British Foreign Secretary Boris Johnson said Wednesday his government remained committed to a two-state solution to the decades-old Israeli-Palestinian conflict, as he visited the region for talks with leaders from both sides.
“The policy of our government in the UK is absolutely unchanged,” Johnson told reporters in Ramallah, standing next to Palestinian Authority Foreign Minister Riyad al-Malki on a podium near a “State of Palestine” seal.
“We remain committed to a two-state solution, to that vision, for the resolution of this conflict. You know, I really think it is possible,” he said.
President Donald Trump, in a break from his predecessors, has sent mixed signals about whether the United States still supports a two-state solution.
His election has emboldened Israeli hard-liners who oppose the establishment of a Palestinian state, while Netanyahu recently stopped short of endorsing the idea.
Johnson said he believed the new Trump administration in Washington represented an “opportunity” for progress.
“There is a willingness to look at things with fresh eyes, and what it will require is leadership on both sides — leadership and vision and courage,” he said.
Johnson also met PA President Mahmoud Abbas in Ramallah, and was set to meet Israeli Prime Minister Benjamin Netanyahu in Jerusalem in his first working visit since taking over as foreign secretary in July.
He met Israeli President Reuven Rivlin, whose role is mainly ceremonial, earlier in the day.
Johnson criticized Israeli settlement building in his comments in Ramallah, but also spoke out against Palestinian violence.
“There is of course the need for the Israeli people to feel that they can live in security without the fear of terrorism and violence,” he said.
“But on the other hand, it’s vital too that obstacles such as the accelerating pace of settlement building, the accelerating pace of demolitions, which we also discussed… Those are also the barriers in the path of a two-state solution, and we have to work to remove those barriers.”
Earlier Wednesday, Rivlin asked Johnson to pass on an invitation to the British royal family to visit Israel.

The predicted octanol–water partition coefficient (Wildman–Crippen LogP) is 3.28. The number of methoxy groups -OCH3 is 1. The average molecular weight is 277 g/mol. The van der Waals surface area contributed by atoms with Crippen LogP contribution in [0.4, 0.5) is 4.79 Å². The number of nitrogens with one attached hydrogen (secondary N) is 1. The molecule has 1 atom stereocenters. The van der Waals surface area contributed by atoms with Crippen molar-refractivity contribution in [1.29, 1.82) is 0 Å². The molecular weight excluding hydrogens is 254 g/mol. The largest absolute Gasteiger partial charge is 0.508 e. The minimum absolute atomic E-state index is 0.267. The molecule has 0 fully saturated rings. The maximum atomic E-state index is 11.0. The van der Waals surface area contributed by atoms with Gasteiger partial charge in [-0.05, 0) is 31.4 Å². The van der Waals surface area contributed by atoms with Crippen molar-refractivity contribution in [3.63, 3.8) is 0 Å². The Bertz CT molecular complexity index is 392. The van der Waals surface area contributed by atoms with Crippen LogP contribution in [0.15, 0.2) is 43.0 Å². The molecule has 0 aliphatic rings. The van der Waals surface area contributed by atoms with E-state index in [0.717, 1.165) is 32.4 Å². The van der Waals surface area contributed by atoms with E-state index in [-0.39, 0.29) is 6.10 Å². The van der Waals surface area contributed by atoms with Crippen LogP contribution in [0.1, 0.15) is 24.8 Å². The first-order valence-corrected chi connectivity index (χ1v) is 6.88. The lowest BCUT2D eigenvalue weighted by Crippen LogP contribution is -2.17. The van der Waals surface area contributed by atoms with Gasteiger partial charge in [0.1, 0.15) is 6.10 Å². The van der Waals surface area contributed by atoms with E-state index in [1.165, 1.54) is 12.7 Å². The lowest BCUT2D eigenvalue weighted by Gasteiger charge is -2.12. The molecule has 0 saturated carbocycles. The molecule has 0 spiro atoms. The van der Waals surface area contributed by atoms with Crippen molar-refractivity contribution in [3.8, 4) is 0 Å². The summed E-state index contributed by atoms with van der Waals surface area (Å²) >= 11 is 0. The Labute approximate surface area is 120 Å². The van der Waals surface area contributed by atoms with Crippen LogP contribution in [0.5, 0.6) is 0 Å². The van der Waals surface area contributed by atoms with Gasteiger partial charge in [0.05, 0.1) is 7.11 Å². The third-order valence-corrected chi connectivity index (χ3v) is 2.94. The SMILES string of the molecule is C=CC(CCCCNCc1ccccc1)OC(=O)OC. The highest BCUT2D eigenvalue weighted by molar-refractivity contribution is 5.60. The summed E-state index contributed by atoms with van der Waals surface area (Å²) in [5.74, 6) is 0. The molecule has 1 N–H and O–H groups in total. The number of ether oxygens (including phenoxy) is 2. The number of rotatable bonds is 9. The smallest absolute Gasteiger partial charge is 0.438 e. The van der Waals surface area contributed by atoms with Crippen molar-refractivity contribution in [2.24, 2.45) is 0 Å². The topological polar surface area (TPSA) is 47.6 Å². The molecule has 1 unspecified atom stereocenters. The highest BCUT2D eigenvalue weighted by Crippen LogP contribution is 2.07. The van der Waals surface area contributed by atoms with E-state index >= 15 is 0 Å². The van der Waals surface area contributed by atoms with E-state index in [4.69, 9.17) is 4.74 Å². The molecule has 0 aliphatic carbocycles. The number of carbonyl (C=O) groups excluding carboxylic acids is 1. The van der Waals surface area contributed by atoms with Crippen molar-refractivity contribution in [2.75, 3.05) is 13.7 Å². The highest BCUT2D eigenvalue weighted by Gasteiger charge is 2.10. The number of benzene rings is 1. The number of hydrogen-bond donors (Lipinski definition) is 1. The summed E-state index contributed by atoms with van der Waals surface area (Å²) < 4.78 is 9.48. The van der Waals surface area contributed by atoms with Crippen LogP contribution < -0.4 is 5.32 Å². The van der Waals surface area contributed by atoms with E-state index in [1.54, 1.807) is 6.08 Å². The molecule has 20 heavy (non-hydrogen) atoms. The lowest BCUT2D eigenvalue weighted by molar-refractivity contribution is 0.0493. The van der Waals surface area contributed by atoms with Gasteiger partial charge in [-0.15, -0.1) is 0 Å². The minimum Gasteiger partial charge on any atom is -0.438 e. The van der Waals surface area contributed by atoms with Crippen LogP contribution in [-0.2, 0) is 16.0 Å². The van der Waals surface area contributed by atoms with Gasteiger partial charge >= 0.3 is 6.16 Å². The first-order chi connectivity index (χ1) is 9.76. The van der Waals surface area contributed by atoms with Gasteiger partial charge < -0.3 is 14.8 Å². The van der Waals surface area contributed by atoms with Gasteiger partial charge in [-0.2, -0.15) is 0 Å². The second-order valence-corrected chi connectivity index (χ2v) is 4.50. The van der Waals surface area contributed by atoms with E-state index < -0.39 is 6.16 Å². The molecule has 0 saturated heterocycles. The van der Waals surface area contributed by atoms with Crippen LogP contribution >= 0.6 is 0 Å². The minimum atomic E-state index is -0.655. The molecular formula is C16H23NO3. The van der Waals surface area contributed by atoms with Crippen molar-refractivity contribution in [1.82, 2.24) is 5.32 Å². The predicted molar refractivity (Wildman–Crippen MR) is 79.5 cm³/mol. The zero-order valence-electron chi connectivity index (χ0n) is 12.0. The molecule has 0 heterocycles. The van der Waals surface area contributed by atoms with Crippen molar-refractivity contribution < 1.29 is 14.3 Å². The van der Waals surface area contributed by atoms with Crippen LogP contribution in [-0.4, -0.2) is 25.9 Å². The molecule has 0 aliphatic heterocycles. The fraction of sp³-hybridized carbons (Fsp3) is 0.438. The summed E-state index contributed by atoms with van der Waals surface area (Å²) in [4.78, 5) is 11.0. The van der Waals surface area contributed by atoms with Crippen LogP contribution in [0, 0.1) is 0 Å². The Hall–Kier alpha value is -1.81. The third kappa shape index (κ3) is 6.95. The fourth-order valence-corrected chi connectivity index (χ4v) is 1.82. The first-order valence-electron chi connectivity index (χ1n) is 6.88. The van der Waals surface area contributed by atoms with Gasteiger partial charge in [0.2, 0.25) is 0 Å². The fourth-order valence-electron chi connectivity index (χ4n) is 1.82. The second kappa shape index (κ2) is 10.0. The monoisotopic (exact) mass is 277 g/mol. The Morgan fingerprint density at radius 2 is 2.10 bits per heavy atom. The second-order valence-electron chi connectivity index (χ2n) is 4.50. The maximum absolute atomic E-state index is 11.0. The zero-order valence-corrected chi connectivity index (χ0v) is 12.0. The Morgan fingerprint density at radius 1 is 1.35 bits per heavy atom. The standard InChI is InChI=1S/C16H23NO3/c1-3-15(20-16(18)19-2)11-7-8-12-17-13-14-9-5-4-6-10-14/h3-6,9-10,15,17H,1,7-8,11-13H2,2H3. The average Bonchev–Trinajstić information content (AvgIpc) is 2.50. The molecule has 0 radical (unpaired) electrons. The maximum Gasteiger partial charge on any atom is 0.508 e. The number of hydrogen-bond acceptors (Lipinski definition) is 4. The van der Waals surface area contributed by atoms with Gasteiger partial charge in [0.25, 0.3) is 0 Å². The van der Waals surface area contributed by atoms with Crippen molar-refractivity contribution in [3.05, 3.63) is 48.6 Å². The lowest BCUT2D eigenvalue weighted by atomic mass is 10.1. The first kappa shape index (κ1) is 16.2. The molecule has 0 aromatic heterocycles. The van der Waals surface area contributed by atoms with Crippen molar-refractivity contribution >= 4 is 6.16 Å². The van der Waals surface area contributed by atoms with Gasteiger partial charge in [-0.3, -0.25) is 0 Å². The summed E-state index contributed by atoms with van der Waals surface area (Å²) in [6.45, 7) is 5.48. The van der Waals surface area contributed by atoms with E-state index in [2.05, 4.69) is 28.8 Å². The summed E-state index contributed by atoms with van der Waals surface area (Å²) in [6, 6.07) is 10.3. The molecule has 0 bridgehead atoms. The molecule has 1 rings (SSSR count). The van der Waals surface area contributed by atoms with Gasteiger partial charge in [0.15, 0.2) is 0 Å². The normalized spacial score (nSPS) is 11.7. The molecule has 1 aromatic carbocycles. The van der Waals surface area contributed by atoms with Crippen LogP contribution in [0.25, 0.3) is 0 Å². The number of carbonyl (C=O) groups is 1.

Rivlin noted that 2017 is the 100th anniversary of the Balfour Declaration, a document signed on November 2, 1917, by the UK’s then foreign secretary, Arthur James Balfour, which announced his government’s intention to facilitate “a national home for the Jewish people” in the Land of Israel.
It was seen as giving the Zionist movement official recognition and backing on the part of a major power, on the eve of the British conquest of the then-Ottoman territory of Palestine.
“This is a very important year in the history of the relations between Israel and the United Kingdom,” Rivlin told Johnson.
“We will mark 100 years since the Balfour Declaration and I am greatly honored to extend an official invitation to the royal family to visit Israel to mark this event.”
Johnson said the British were “looking forward to the commemorations,” adding, “we see our historic role in Israel and in the region, and we want to bolster and build our bilateral relations. The future is cooperation.”
A month ago, Netanyahu said during an official visit to the UK that an invitation he received from British Prime Minister Theresa May to attend November’s centenary celebrations of the Balfour Declaration in London “speaks volumes” about Jerusalem’s relationship with Downing Street.
In July, the Palestinian Authority announced its plan to file a lawsuit against the British government over the 1917 document that paved the way for the creation of the State of Israel.
Johnson stirred controversy when he visited Israel in November 2015 while he was mayor of London by calling those advocating a boycott of the country over its occupation of disputed West Bank territory “corduroy-jacketed lefty academics.”
Johnson had led a trade mission to the region, but the West Bank segment unraveled after he criticized the Palestinian-led movement of boycott, divestment and sanctions (BDS) against Israel. Palestinian youth and female business leaders called off their meetings with him in protest over what was perceived as a pro-Israel stance, and he was informed his comments had led to additional security risks if he were to visit the West Bank. He did still met with PA Prime Minister Rami Hamdallah.
His visit this time comes with Trump’s administration casting uncertainty over the West’s determination to bring about a two-state solution to the Israeli-Palestinian conflict. When Trump met Netanyahu at the White House in February, he said he would be open to any arrangement acceptable to the sides that led to peace.
May’s government says it remains committed to a two-state solution and has criticized Israeli settlement building in the occupied West Bank.
Britain voted in favor of a UN Security Council resolution passed in December demanding a halt to settlement construction. The vote prompted Israel to temporarily scale back relations.
But Britain refused to sign the final statement of a Middle East peace conference held in Paris in January that was strongly opposed by Israel.